As was expected, Scarlets brought greater intensity to their game in the early exchanges but their aggressive line speed saw them cough up a number of offside penalties, and man-of-the-match Sexton duly got Leinster up and running.

Luke McGrath and head coach Leo Cullen celebrates Cullen celebrates with Luke McGrath and Dan Leavy. Source: James Crombie/INPHO

Even allowing for the loss of Isa Nacewa after just 18 minutes, Leinster barely flinched and after Sexton and Leigh Halfpenny had exchanged first-half penalties, the province upped the ante and scored twice before the break through Devin Toner and Jame Lowe.

Lowe’s score, in particular, came at a key juncture in the game after Scarlets had hit back through Johnny Mcnicholl at the other end, with Leinster instead taking a 10-point advantage in at the break.

“It was massive,” Cullen agreed. “When Scarlets had possession and they scored their try we looked a bit vulnerable defensively. You know, sitting off a little bit, we were soaking metres and eventually, it leads to them scoring.

“So to come back down the other end of the field and there was a sequence of a couple of penalties there and to go to the corner, the boys were very clinical there in taking their opportunity when it came.

“A huge moment in the game, scoring on half-time creates that bit of separation, Johnny kicks the conversion from the sideline, which again is just another mental trigger, a positive for us, a negative for them.”

And then Leinster showed their ruthlessness by killing off Scarlets through Sean Cronin and then Jordan Larmour’s latest virtuoso score, the 20-year-old producing a stunning one-handed pick up after chasing his own kick into the Scarlets 22.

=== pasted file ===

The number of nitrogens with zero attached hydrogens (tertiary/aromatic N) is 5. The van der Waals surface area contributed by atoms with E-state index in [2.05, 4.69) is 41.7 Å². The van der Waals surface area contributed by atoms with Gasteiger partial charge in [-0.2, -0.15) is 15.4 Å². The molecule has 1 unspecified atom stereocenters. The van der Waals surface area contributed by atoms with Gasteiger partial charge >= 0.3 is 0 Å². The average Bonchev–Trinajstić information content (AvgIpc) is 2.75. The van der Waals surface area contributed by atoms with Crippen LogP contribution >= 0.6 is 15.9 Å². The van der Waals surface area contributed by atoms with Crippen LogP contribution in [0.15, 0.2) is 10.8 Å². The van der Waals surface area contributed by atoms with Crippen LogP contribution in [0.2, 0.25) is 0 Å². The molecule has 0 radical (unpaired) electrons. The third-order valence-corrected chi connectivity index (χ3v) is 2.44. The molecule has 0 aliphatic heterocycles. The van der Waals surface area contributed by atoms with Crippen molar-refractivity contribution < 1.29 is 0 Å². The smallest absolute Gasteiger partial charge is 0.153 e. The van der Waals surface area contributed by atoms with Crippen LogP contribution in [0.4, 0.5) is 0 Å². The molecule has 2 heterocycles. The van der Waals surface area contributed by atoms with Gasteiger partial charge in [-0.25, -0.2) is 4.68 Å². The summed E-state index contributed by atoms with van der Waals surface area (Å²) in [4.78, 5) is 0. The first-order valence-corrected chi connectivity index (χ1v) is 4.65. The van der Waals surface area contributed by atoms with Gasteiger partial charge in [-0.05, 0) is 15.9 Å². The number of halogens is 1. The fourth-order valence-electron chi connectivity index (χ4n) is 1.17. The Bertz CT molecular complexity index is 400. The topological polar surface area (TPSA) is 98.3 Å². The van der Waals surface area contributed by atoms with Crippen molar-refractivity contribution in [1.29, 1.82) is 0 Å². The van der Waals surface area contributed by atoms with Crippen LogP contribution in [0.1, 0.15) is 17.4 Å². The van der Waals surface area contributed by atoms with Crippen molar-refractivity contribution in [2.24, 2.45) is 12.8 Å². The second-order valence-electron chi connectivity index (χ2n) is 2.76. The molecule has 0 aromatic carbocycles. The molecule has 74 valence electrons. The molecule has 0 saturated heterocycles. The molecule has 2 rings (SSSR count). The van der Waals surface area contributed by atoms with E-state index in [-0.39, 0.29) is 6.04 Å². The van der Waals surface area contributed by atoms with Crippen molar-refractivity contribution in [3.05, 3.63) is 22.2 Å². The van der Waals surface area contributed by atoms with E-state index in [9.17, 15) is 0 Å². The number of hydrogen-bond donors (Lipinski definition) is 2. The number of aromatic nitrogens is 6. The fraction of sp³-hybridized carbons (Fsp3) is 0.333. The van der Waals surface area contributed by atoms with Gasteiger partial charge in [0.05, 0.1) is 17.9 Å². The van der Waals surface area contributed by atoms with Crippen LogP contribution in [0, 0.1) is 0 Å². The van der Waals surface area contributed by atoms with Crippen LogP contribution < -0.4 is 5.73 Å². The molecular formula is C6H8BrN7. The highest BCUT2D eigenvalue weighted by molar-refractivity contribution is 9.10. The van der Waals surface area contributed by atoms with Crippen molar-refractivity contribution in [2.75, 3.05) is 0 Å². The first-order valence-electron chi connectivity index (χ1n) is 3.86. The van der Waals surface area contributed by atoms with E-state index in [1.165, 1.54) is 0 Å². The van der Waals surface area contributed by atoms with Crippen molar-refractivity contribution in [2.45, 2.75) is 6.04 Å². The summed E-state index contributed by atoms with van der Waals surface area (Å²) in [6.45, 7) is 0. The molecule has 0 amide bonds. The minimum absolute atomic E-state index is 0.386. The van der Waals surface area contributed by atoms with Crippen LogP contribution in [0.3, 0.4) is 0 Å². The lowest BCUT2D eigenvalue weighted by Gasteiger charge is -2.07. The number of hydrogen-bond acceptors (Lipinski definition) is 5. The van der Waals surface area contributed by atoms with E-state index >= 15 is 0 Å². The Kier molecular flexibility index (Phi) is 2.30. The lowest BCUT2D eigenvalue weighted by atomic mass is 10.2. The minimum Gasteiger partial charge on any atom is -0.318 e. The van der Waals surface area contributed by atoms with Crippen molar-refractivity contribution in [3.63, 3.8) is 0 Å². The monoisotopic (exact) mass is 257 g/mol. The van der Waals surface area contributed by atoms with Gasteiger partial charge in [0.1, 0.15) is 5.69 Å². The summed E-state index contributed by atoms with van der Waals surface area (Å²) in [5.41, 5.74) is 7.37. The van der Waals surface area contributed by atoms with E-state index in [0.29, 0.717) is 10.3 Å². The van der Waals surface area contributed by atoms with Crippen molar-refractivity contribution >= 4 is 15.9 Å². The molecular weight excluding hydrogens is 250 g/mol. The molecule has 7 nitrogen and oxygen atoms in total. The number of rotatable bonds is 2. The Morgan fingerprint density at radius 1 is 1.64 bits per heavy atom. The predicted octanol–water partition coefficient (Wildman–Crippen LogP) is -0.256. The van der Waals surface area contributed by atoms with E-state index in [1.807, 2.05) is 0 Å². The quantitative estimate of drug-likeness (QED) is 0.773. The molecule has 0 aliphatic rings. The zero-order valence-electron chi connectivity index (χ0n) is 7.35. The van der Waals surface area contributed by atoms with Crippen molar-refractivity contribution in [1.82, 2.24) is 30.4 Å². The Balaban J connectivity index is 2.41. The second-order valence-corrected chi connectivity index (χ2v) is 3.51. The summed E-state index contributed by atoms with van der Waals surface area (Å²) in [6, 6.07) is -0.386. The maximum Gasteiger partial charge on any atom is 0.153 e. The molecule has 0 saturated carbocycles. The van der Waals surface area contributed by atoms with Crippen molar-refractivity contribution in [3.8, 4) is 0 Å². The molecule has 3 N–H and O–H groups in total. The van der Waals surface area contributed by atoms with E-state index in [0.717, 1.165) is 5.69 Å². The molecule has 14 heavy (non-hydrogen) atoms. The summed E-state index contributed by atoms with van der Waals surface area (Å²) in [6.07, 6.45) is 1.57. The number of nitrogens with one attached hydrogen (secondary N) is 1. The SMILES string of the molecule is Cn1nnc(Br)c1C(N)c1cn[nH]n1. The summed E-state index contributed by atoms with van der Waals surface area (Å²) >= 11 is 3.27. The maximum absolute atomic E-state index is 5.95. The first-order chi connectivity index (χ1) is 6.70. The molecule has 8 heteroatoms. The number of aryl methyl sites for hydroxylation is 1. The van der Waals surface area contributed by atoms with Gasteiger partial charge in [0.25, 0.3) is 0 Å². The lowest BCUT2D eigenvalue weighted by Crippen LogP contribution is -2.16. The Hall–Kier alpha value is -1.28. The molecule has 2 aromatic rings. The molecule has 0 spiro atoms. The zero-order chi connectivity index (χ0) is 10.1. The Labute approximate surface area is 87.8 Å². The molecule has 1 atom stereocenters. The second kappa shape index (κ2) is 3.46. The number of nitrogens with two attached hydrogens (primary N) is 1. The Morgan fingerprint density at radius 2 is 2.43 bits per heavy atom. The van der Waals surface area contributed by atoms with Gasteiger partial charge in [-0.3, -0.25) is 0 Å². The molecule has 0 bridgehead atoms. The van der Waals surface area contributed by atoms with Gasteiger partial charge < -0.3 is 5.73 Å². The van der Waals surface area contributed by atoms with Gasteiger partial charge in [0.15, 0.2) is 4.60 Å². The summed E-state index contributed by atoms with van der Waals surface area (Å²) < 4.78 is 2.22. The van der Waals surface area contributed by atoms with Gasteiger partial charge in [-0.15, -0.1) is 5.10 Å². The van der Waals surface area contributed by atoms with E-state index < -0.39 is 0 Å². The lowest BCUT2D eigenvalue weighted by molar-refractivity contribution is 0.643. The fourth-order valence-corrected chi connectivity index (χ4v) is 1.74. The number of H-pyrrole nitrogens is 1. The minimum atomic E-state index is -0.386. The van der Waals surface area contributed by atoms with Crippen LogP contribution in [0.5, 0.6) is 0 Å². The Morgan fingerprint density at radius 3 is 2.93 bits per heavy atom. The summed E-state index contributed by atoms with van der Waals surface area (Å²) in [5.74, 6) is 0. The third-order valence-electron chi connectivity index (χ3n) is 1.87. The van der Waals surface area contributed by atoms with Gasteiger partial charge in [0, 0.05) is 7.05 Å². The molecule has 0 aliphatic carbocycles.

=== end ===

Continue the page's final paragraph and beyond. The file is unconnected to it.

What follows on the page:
It was an exceptional piece of skill to seal victory and at no point during the evening did the double look in doubt, even though Scarlets hit back with three late tries in between Leinster’s fifth of the game, finished by Conan and created by Joey Carbery.

The scenes at full-time were a brilliant end to a memorable season for Irish rugby as Leinster bid farewell to Nacewa in fitting fashion, while the likes of Larmour, Carbery, Ryan and Dan Leavy completed an incredible year with further silverware in their back pockets.

Leinster will enjoy the celebrations having completed their greatest-ever season in emphatic style, but already Cullen is looking ahead to next year when the province will be looking to defend their two crowns.

“It’s such a hungry group,” Cullen added. “The taste of success is nice and you can see the players in the dressing room at the moment — I’m trying to avoid it.

Jonathan Sexton and Scott Fardy celebrates Johnny Sexton and Scott Fardy celebrate at the Aviva Stadium. Source: James Crombie/INPHO

“It’s amazing just to be able to work so hard as a group together, you share the ups and downs and it’s not always straightforward at all. There’s going to be other players that are going to come through next year. It’s seeing the team progress and get better and better and we’ll just try and get better again.

“I was watching last night Montpellier against Lyon in the semi-final of the Top 14 and certainly the competition looks like it’s going to get better. There’s plenty of resources going thrown at certain teams around Europe and even looking at a bit of Saracens today as well, they look strong as well, a couple of key guys coming back from injury for them.

“Yeah, everybody’s going to get better and come back stronger and for us we need to focus on getting better but that’s a different day’s work I think.”

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Ryan Bailey